NEW YORK – The Securities and Exchange Commission, in a decision dated Jan. 11, has revoked the certificate of incorporation of news website Rappler for violating the Philippine Constitution’s foreign equity restrictions on mass media.
In its statement, Rappler refuted SEC’s claims, saying the company is 100-percent Filipino owned.
“We intend to not only contest this through all legal processes available to us but also to fight for our freedom to do journalism and for your right to be heard through an independent platform like Rappler,” Rappler said in an official statement to its readers.
“We’ve been through a lot together, through good and bad—sharing stories, building communities, inspiring hope, uncovering wrongdoing, battling trolls, exposing the fake. We will continue bringing you the news, holding the powerful to account for their actions and decisions, calling attention to government lapses that further disempower the disadvantaged,” it added.
Article XVI, Section 11(1) of the Philippine Constitution, and Section 2 of Presidential Decree 1018 stipulates that “ownership and management of mass media shall be limited to Filipino citizens, corporations, cooperatives, or associations.”
Besides revoking its certificate of incorporation, the SEC also voided Omidyar Network’s Philippine depositary receipts (PDRs) saying these were fraudulent transactions of the Securities Regulation Code.
According to the Manila Times, senators on both sides of the aisle reacted to SEC’s ruling. Sen. Richard Gordon commended the SEC for enforcing the constitutional restriction on media ownership.
“If the media outlet is guilty of the alleged foreign ownership percentage claim, it should be done with due process and give Rappler a chance to prove the accusation as incorrect,” Gordon said.
Sen. Grace Poe, head of the Senate Committee on Public Information and Mass Media, wants to examine the supposed violations committed by Rappler.
“I will not yet say if the move was right or wrong because we have a process that should be followed,” she added.
In its defense, the SEC said “(t)he Foreign Equity Restriction is very clear. Anything less than 100 percent Filipino control is a violation. Conversely, anything more than exactly zero percent foreign control is a violation”.
Solicitor General Jose Calida, who was reported to have asked the SEC to probe Rappler in 2016, said he would help the corporate regulator defend its ruling in court.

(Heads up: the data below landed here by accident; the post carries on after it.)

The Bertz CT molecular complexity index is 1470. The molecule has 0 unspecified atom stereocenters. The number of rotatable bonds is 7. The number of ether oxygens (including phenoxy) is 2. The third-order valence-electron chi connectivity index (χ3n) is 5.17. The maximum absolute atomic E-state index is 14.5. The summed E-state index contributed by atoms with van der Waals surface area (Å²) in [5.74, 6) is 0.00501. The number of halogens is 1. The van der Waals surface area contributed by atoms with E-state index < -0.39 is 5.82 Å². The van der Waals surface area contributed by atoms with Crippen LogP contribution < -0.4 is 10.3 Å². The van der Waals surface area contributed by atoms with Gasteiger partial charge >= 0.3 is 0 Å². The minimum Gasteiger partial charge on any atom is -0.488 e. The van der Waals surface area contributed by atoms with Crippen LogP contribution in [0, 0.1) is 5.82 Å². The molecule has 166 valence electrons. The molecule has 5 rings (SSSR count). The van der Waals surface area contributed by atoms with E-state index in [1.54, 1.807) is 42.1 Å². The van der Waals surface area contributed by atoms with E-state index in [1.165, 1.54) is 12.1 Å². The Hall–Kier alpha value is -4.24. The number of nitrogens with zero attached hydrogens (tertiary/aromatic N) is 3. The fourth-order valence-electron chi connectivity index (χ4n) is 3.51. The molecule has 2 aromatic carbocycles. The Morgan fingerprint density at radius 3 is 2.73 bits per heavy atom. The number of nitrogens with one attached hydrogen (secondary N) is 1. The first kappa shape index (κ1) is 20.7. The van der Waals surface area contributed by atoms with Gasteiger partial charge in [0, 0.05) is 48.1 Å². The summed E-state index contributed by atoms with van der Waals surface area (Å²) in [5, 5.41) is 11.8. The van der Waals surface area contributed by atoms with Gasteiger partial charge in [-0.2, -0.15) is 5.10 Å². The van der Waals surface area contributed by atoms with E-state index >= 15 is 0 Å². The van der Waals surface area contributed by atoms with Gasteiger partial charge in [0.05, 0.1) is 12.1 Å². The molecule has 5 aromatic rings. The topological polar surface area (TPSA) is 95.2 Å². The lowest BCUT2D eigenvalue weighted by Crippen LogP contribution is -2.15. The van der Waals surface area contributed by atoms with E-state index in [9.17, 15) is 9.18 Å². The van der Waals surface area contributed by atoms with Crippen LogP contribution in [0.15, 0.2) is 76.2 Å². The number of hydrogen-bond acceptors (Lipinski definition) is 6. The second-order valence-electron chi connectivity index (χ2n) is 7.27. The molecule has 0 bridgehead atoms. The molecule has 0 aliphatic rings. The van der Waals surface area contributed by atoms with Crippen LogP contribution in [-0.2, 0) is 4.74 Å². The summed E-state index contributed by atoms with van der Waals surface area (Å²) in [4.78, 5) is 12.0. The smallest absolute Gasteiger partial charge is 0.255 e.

“Rappler is free to seek redress before our courts,” he said. “The OSG is ready to defend the sound decision of the SEC in any forum.”
The Filipino American Press Club of New York (FAPCNY) including the Foreign Correspondents of the Philippines (FoCAP) and the National Union of Journalists of the Philippines (NUJP) denounced the SEC decision.
FAPCNY said in a statement SEC’s revocation of Rappler’s certificate of incorporation “effectively shuts down the news company’s operation, and strikes a serious blow against press freedom in the Philippines.
“The press is an institution that is vital to the full functioning of democratic systems – it serves to keep the people informed so that they can make informed decisions and be better citizens and participants in society; it serves as a counter-balance against those who wield economic and political power; and it also serves as a watchdog against abuse of power.”
FAPCNY’s statement continued: “Only a free press, free from intimidation and harassment, can effectively perform these tasks and serve the public. Any attempt to muzzle the press diminishes its capacity to be of service to the people.”
The NUJP expressed its full support to Rappler. It said “[T]he NUJP declares it full support to Rappler and all other independent media outfits that the state has threatened and may threaten to shut down,” NUJP said.
“We call on all Filipino journalists to unite and resist every and all attempts to silence us,” it added.
For its part, FoCAP said: “The decision, which is tantamount to killing the online news site, sends a chilling effect to media organizations in the country. Journalists must be able to work independently in an environment free from intimidation and harassment. An assault against journalists is an assault against democracy.”
All three organizations urged the global community to defend press freedom and freedom of expression in the Philippines.